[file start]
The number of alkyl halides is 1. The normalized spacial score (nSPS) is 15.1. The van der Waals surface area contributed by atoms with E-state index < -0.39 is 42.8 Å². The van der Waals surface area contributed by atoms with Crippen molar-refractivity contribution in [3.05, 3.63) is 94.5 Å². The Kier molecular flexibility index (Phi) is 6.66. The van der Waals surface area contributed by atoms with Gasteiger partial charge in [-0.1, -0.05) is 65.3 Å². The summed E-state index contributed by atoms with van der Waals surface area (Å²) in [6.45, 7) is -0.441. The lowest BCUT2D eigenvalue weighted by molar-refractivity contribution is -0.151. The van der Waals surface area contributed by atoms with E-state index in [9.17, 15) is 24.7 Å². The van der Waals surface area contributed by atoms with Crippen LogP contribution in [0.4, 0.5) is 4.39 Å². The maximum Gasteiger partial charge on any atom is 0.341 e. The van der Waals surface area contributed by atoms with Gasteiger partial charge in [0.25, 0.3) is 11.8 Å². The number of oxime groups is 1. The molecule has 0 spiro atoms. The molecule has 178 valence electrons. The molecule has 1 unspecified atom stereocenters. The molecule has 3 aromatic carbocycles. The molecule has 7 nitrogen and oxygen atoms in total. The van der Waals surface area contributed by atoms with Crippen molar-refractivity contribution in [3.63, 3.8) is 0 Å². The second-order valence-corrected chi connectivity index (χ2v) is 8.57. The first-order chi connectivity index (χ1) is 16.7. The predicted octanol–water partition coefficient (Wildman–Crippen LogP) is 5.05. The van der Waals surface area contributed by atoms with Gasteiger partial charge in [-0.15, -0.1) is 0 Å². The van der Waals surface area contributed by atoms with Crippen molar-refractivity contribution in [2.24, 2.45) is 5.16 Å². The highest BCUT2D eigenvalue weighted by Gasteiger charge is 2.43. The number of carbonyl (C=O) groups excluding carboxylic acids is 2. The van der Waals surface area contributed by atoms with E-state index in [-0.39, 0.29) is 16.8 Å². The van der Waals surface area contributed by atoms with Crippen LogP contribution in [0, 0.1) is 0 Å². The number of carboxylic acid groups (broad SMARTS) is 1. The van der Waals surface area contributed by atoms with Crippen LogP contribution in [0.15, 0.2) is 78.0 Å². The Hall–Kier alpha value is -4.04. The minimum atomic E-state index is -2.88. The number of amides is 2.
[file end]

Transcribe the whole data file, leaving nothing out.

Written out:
The number of alkyl halides is 1. The normalized spacial score (nSPS) is 15.1. The van der Waals surface area contributed by atoms with E-state index < -0.39 is 42.8 Å². The van der Waals surface area contributed by atoms with Crippen molar-refractivity contribution in [3.05, 3.63) is 94.5 Å². The Kier molecular flexibility index (Phi) is 6.66. The van der Waals surface area contributed by atoms with Gasteiger partial charge in [-0.1, -0.05) is 65.3 Å². The summed E-state index contributed by atoms with van der Waals surface area (Å²) in [6.45, 7) is -0.441. The lowest BCUT2D eigenvalue weighted by molar-refractivity contribution is -0.151. The van der Waals surface area contributed by atoms with E-state index in [9.17, 15) is 24.7 Å². The van der Waals surface area contributed by atoms with Crippen LogP contribution in [0.4, 0.5) is 4.39 Å². The maximum Gasteiger partial charge on any atom is 0.341 e. The van der Waals surface area contributed by atoms with Gasteiger partial charge in [0.25, 0.3) is 11.8 Å². The number of oxime groups is 1. The molecule has 0 spiro atoms. The molecule has 178 valence electrons. The molecule has 1 unspecified atom stereocenters. The molecule has 3 aromatic carbocycles. The molecule has 7 nitrogen and oxygen atoms in total. The van der Waals surface area contributed by atoms with Crippen molar-refractivity contribution in [3.63, 3.8) is 0 Å². The second-order valence-corrected chi connectivity index (χ2v) is 8.57. The first-order chi connectivity index (χ1) is 16.7. The predicted octanol–water partition coefficient (Wildman–Crippen LogP) is 5.05. The van der Waals surface area contributed by atoms with Gasteiger partial charge in [-0.15, -0.1) is 0 Å². The van der Waals surface area contributed by atoms with Crippen molar-refractivity contribution in [2.24, 2.45) is 5.16 Å². The highest BCUT2D eigenvalue weighted by Gasteiger charge is 2.43. The number of carbonyl (C=O) groups excluding carboxylic acids is 2. The van der Waals surface area contributed by atoms with E-state index in [-0.39, 0.29) is 16.8 Å². The van der Waals surface area contributed by atoms with Crippen LogP contribution in [0, 0.1) is 0 Å². The number of carboxylic acid groups (broad SMARTS) is 1. The van der Waals surface area contributed by atoms with Crippen LogP contribution in [0.15, 0.2) is 78.0 Å². The Hall–Kier alpha value is -4.04. The minimum atomic E-state index is -2.88. The number of amides is 2.